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Memories & Candles

“Bonnie was one of my best friends. I can't believe I had known her for 19 years; ever since she taught me how to quilt. We developed a strong...Read More »
1 of 3 | Posted by: Kimberly Olerich - Fairview, OR

“Bonnie was such a nice person and friend. She always made a quilt for us to raffle at the Coast Guard Reunions for many years. Finding a quilt of...Read More »
2 of 3 | Posted by: Ken and Darlene Amundson - ID

“Bonnie was my friend-in-need and I hers at a time when we were both having troubles in the relationships we were in. This was circa 1970 and we...Read More »
3 of 3 | Posted by: Ric Zittenfield - Portland, OR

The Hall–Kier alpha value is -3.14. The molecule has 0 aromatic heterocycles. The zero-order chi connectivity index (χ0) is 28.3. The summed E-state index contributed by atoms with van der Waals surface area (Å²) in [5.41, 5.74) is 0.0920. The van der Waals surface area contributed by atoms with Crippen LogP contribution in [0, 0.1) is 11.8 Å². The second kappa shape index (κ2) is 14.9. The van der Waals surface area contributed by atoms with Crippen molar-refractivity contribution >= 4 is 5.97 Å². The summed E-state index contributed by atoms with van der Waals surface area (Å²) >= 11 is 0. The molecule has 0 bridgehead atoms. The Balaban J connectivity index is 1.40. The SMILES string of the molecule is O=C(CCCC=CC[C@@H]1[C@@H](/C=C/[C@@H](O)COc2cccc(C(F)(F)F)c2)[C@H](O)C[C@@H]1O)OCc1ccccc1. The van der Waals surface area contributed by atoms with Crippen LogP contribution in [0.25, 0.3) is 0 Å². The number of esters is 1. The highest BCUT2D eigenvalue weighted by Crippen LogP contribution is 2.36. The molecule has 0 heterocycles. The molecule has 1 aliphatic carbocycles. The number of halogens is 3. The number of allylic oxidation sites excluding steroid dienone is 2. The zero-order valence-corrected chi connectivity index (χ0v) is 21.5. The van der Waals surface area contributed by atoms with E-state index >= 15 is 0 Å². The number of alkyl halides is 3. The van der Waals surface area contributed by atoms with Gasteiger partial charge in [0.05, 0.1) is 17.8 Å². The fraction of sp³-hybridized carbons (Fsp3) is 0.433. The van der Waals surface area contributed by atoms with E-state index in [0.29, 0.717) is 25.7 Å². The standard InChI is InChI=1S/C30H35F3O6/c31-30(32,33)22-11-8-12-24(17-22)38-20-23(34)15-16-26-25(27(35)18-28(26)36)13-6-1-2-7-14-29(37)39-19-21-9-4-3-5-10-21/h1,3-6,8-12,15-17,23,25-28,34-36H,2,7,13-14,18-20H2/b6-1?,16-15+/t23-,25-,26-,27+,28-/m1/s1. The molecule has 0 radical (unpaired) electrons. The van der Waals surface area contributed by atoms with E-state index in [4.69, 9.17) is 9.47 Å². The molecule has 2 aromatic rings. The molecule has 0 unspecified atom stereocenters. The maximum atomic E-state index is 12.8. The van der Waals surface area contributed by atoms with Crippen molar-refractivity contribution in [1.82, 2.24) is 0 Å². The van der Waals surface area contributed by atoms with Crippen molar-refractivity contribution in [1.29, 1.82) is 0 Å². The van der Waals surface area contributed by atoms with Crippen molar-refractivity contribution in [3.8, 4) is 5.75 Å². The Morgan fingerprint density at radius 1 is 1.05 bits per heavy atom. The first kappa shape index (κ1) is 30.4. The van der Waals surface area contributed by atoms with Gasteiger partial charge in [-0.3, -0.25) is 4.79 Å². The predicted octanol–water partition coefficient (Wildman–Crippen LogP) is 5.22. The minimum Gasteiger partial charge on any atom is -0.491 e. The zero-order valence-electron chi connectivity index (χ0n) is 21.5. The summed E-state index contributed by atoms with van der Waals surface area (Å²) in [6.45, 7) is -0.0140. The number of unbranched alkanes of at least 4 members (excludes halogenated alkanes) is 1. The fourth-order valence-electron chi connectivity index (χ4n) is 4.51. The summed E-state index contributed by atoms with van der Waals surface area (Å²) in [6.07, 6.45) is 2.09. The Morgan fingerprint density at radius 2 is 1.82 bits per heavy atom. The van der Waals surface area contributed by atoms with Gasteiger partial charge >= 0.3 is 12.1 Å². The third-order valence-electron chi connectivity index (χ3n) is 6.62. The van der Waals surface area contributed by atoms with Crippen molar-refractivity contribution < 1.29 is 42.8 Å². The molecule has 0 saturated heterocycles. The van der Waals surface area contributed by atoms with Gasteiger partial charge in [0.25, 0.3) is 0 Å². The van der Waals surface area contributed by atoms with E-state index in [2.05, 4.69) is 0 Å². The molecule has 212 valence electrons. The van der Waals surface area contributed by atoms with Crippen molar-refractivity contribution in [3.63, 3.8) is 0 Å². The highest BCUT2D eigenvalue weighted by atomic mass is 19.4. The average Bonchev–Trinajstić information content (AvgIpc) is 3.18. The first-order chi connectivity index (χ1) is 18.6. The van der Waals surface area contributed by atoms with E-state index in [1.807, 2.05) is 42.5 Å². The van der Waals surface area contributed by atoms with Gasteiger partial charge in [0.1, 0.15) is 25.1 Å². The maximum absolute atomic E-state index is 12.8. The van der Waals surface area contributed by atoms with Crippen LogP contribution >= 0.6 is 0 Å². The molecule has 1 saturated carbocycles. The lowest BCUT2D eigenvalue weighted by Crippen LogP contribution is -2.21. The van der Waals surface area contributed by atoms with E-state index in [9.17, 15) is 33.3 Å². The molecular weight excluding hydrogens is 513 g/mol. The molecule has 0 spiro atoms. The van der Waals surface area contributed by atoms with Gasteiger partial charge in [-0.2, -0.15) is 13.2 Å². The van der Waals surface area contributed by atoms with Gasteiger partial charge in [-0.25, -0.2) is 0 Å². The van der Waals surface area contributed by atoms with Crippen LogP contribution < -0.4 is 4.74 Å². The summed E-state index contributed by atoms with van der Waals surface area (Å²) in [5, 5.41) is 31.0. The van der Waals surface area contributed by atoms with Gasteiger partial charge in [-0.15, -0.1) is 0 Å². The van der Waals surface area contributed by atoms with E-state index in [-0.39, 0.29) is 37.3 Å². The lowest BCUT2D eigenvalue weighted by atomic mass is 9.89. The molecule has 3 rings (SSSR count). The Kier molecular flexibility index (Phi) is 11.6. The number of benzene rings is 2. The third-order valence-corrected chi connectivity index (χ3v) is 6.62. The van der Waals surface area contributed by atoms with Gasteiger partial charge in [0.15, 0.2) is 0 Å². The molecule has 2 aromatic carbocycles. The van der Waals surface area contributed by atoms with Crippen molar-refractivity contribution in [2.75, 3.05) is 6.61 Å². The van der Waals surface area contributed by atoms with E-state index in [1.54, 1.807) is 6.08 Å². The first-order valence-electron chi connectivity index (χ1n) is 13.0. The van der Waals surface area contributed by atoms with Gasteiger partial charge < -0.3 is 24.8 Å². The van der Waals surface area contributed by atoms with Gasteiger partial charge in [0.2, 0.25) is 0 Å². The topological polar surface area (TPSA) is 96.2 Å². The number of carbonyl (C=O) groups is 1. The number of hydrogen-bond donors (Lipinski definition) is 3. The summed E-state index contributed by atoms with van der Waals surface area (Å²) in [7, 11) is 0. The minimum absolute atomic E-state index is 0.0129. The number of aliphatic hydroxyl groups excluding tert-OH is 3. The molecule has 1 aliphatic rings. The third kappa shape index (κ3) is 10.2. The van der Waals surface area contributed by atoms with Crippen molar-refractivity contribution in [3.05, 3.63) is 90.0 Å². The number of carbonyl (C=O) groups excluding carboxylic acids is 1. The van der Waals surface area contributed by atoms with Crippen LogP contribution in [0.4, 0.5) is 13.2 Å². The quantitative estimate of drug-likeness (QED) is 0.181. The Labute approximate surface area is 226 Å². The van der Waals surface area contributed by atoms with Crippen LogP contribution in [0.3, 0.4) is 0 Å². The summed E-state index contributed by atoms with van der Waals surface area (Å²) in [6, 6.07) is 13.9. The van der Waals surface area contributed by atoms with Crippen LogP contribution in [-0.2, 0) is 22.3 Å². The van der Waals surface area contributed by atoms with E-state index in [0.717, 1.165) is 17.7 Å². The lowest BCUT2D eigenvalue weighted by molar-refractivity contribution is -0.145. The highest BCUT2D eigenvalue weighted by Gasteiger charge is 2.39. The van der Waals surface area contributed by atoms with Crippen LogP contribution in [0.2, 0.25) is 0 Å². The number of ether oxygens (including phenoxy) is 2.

Bonnie Gallagher was born in Bethesda, Maryland to James E. and Ella Elizabeth (Marcum) Lippincott. Dad was a career officer in the U.S. Navy and each of us four kids were born at different duty stations - Rose in Newport, Rhode Island; Linda in Yokosuka, Japan; and brother Jim in San Pedro, California. My great grandparents were among the original homesteaders in the Fort Rock area of Oregon in the late 1800's; and Grandpa drove a stagecoach between Shaniko and Prineville, along with Shaniko to The Dalles; and also to Silver Lake - even though we weren't "native Oregonians", our hearts always belonged to Oregon! After attending school up and down the Eastern Seaboard and West Coast, as well as three years in Japan, I graduated from Canby High School after Dad retired from the Navy and we moved to the family farm in Canby. What an amazing way to grow up - from aircraft carriers to taking to living on the farm like a duck to water! After attending Portland State University, I enjoyed a 30-year career as a legal secretary and legal assistant. Jim (Gallagher) and I were married in August of 1980. He was Fire Marshal for the Sandy Fire Department. We built our home here in Sandy and have been here ever since. The love of my life was diagnosed with terminal cancer in January of 2011 and "traveled on ahead" as we say in my family, on St. Patrick's Day of the same year (what a glorious day for an Irishman to be "traveling"!). I was fortunate enough to be able to care for him here at home, with the ongoing support of family, friends and hospice. During our marriage we had a ball restoring a now 107-year old cabin at the Oregon Coast; also restored a 1941 Lincoln Zephyr automobile, which I gifted to the Western Antique Aeroplane and Automobile Museum in Hood River, Oregon, in Jim's memory. The cabin now goes to my brother, so he can continue the restoration - have fun Bro! And keep those Fourth of July Family Gatherings at the Coast going - after 32 years, they're now a tradition! Jim retired from the Sandy Fire Department and I retired shortly thereafter - then our traveling years began - spending lots of time at "Fiddler's Green" (our cabin); also, England and Ireland; Alaska several times; the Washington, D.C. area; exploring Oregon; attending many Coast Guard celebrations and reunions around the country. What fun. I began quilting for real shortly after retirement - during my working career, I did what I called "think quilts", designing them in my head - much more fun to be working with fabrics. Mom, both grandmothers, and generations of women in my family clear back to the 1700's were quilters (I was fortunate enough to see some made by my ancestors in the 1700's at museums in New Jersey while Jim and I were on many of our family research trips - as our respective "Family Historians"). Most of you who knew me, knew that I pretty much "flew under the radar" when it came to the local, national and international awards won by many of my quilts. I did like being in the background and keeping a low profile (wee bit of an understatement). Even the family knew me as our family quilter. This seems like an appropriate time to let the cat out of the bag, so to speak. Mom and I began the "Village Kids" quilt project many years ago, making quilts for the Sandy Fire Department and Chaplain's Services here in Sandy to give to kids here in the local community who'd had their lives turned upside down for some reason or another. In the beginning, when we began making these bright, colorful gifts for the kids, Mom said, "They're will be no yukky quilts for kids in this community" - and there hasn't been. Thanks to the quilters of Q-FAC at the Sandy Historical Society Museum, and the quilters of Sandy Baptist Church Women's Mission Circle, this program continues (and they don't make "yukky" quilts either!) - bless you all! For the past several years, I've also been making baby quilts for "Operation Diaper Bag" - a program through the Oregon Veterans' Hospital in Portland that provides a diaper bag chock full of gifts, including a baby quilt, for the newborns of our Oregon Veterans. I was a member of the Oregon Trail Chapter, Daughters of the American Revolution, and our Chapter, as well as others around the State hold an annual baby shower to restock "Operation Diaper Bag" with baby clothes, supplies, etc. - how fun is that! For several years, I taught quilting classes around the Pacific Northwest so that I could share this gift I received from Mom and Grandma; putting more quilters in the world. As quilters are, by definition, giving folks, most of my quilts were made and gifted to family and friends. The ones I consider to be my "masterpieces" now belong to Museums around the country - my favorites belong to the Sandy Historical Society Museum. These have won international awards, traveled the country with museum exhibits; appeared in national and international publications and quilting books; were made as fundraisers and have been instrumental in helping kids through college with the scholarships provided by the funds raised (my way of giving back to the community). Along the way I became the quilter for the United States Coast Guard, designing and making quilts for Coast Guard groups around the country in honor of husband Jim's time in the Coast Guard in his younger years. Bering Sea Patrol; USCG WINONA All Crews Reunions (those quilts went home with one of Jim's lucky shipmates); and a special request from the Commandant's office in Washington, D.C., to design and make a quilt for the celebration of the Anniversary of the Northwest Passage - "Don't that beat all!" as my Grandmother used to say. Icing on the cake